After a yearlong residency in Lens, hosted by the Pinault Collection, and following his participation in the exhibition “Luogo e Segni” (Site and Signs) at the Punta della Dogana, Hicham Berrada (born in 1986 in Casablanca) was invited to present a new version of his work <i>Présage</i> at the Teatrino di palazzo grassi.


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<u>Text</u> <br/> <b>Mouna Mekouar</b> <br/> <span style="display:none;">Curator and art critic </span><br/>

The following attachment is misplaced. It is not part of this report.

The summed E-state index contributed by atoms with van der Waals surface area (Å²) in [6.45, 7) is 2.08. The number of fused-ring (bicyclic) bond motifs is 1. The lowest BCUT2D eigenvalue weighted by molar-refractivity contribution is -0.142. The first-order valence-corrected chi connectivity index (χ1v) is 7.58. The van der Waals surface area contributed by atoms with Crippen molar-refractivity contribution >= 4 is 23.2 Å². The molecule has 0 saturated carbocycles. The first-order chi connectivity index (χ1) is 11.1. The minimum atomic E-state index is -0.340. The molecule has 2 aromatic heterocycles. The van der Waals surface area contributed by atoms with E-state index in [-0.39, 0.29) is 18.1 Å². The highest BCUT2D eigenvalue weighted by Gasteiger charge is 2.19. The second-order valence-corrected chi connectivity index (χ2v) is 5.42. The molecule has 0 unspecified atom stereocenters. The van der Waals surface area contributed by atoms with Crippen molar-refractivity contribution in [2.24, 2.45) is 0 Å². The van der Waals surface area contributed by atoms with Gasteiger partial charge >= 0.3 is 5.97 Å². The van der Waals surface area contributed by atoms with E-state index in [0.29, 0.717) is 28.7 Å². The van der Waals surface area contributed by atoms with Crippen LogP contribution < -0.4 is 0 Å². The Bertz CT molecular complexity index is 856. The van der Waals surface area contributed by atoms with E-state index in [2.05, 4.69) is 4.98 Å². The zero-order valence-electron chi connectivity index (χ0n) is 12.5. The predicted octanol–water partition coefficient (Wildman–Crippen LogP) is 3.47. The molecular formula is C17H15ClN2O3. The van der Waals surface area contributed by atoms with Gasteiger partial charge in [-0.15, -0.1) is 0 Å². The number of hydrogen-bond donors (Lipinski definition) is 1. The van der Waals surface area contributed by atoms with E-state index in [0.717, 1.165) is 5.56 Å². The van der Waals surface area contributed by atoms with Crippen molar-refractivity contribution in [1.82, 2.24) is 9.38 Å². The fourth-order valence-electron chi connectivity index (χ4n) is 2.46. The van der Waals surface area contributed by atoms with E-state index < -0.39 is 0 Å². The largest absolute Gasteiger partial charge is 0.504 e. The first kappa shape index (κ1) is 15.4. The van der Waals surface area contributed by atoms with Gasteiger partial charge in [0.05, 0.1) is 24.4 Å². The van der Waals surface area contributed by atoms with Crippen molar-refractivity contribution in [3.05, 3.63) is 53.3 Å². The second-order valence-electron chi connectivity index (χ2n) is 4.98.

<span class="alinea"></span>Berrada is known for presenting the changes and metamorphoses, chemically or mechanically induced, undergone by nature: his work transports its viewers to a world that is both alive and inert, engaged in a reflection on the concepts of nature, creation, and time. Bridging the laboratory and the workshop, staging chemical experiments as performance art, the artist, through his experimental practice, creates a personal universe that plays on his codes. <br/> <br/> <span class="alinea"></span>Throughout his career, Berrada’s work has unfolded in successive projects that feed off one another, leading the visitor to engage with nature, matter, and creation. <i>Présage</i> (meaning “omen”), for example, exists in three forms—the performance itself, its recording, and the aquarium. Together, they serve to advance together an aesthetic of the fragment, at the heart of the artist’s constant search for metamorphosis. “I gave the title ’Omen’ to the controlled appearance of a landscape in a slide or cylinder,” Berrada explains. “This is not an isolated, unique experiment—there is an infinite number of chemicals that I could use. I’m constantly searching for new elements, new combinations. It is a piece of nature that is part of a dreamlike temporality.” <br/> <br/> <span class="alinea"></span>To achieve this, Berrada combines liquids, crystals, and organic materials in a beaker, creating a chimeric world that is constantly evolving. These ephemeral landscapes, which mix plants and minerals, are conceived as pictorial creations. “I try to control the phenomena I mobilize, like a painter controls his pigments and brushes. My brushes and pigments would be heat, cold, magnetism, light,” he says, adding, “For me, the humanities and the sciences, like biology and physics, are not opposites. I am interested in science as well as in dance, in music, and in literature. This attitude is not new; it was already that of Renaissance artists (…). More recently, Sigmar Polke<sup>1</sup> did chemical experiments using toxic materials for his painting. I would like to position myself in this relation of continuity.” <br/> <br/> <span class="alinea"></span>The artist ceaselessly explores the reactions between different elements in new combinations. By leaving his work open to infinite possibilities, the artist multiplies the visions and interpretations of this ensemble that constitutes <i>Présage</i>. On the one hand, chemical reactions produce worlds in constant mutation that play on the real and the imaginary, but also on scale—microcosm and macrocosm? The transformations of matter into fascinating colors and shapes that Berrada activates onstage during his performances are filmed and simultaneously projected onscreen. Composer and musician Laurent Durupt accompanies Berrada throughout his process as he captures, alters, and plays sounds recorded in nature. Immersed in this experience, the viewer is invited to observe, in real time, the creation of small, unstable, fragile ecosystems. By deploying sound and visual landscapes during these performances, the metamorphosis is doubly effective, inviting each spectator to float on the surface of a dream. <br/> <br/> <br/> <div class="notes">1 — For instance, in the works exhibited as part of the exhibition “Sigmar Polke” at Palazzo Grassi in 2016.</div>
 

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